Joined: 26 February 2006
DISCLAIMER: I DID NOT WRITE THIS, FOUND IT ON MUGGLENET.COM AND THOUGHT MIGHT SHARE IT.
Original copy by Brookes.
Ah, romance. The possibilities of young love admist the fantasia of Jo's wizarding world seem to be a hot topic nowadays. Of all the Potter mysteries I happened to feel compelled to write about, I was surprised to find myself drawn to the (perhaps not so relevant but) endlessly amusing shipping theories. At first, I ignored the impulse to waste precious mental energy on formulating petty shipping hypotheses, and instead focused on trying to decrypt the more serious matters at hand (How will Harry vanquish Voldemort and live to tell the tale? Will Snape become the ultimate turncoat by betraying the Order? Do Crumple-Horned-Snorkacks really exist?), and although I think my HBP theory, that Neville's toad Trevor is an animagus and the Half-Blood Prince quite possibly oozes with the pulitzer prize-winning brilliance, I've decided not to go there. Instead, I'll take to the underworld of the shipping debates and attempt to shed my own light on the subject while there's still time. So, here goes nothing.
Up to this point, the books do not seem to be riddled with clues, either subtle or outright, implying that romantic love will play an integral part in the end. Indeed we've observed the formidable power of parental love, and the substantial effects of deep platonic affection as well. Love, in general, is significant to this series. But on the whole, any moments of romance (or hints of it) have been few and far between. Perhaps Jo has interjected these moments simply for fun, or to add an element of realism for us to relate to by taking Harry and his peers through the angst-ridden experiences that all teenagers go through. However, any avid Potter reader will agree that this story is not just of good vs. evil. As true fanatics, we are acutely aware of Jo's multi-dimensional writing, and we know that her many layers of story lines and characters reveal to us that the story is about more than one ideas. There are several latent convictions, morals and irony embedded into the story.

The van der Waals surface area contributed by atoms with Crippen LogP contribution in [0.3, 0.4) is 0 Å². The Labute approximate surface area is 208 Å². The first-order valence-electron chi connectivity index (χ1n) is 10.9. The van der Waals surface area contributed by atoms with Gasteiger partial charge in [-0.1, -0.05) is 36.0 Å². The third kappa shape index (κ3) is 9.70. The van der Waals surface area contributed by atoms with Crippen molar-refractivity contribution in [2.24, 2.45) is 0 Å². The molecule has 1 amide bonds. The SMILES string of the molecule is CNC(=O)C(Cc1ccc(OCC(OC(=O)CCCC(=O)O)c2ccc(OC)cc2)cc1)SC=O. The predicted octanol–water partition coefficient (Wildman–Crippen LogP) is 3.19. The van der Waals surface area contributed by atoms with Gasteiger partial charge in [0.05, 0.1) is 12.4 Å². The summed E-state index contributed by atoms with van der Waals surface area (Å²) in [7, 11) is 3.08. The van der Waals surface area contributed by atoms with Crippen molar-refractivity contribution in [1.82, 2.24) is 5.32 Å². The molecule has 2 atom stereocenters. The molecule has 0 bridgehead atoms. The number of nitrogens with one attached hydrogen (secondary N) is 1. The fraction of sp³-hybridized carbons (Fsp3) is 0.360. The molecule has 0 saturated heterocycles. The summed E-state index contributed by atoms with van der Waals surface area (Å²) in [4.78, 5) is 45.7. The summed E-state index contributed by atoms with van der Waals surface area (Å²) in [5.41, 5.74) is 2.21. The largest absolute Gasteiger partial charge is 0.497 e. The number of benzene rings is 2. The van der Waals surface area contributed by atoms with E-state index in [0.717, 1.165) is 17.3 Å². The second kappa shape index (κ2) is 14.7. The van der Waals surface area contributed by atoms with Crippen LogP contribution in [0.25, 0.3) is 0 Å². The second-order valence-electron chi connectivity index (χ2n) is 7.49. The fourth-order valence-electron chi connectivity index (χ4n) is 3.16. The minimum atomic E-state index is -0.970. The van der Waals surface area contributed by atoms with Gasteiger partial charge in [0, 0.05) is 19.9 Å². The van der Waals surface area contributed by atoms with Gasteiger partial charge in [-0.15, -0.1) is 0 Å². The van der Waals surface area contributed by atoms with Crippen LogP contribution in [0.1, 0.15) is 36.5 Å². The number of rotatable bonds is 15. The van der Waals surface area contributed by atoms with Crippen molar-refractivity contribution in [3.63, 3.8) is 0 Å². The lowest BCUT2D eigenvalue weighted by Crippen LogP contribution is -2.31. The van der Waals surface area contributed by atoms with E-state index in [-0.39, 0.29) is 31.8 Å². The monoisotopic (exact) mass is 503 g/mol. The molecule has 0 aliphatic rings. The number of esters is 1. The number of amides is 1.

Some of the greatest stories ever told have been, at their core, manifestations of unconditional (or atleast unrequited) love. I'm not talking about "trashy romance novels" here, but you knew that. Formulated, commercial romances do not qualify as great love stories in that the writing is usually contrived, the story exists solely for the purpose of romance, and the endings are frequently predictable. Nor am I proposing that Harry's tale will ultimately culminate in a profound romantic denouement. In truth, my current theory surrounding the output of the series does not rely on the ramifications of the romantic attachments at all. However, it is possible that a special relationship between Harry and a significant female might play a bigger role than we're expecting at the final climax and/or conclusion of the septology. Keeping this possibility in mind, I began to examine Harry's current options by looking at it not only from our perspective as a reader, but also as Jo's choices as the author. The shipping wars are obviously being feuled by our discrepancy between are personal beliefs and Jo's romantic intent for the characters, and the written words.We can not overlook the subtle implications of her narrativc, nor can we simply discount clear, canonical evidence. In trying to guess her intent by honouring her written words, while at the same time fostering our built-up expectations based on individual perseptions, we come to interesting cross-roads of romantic prospects for Harry.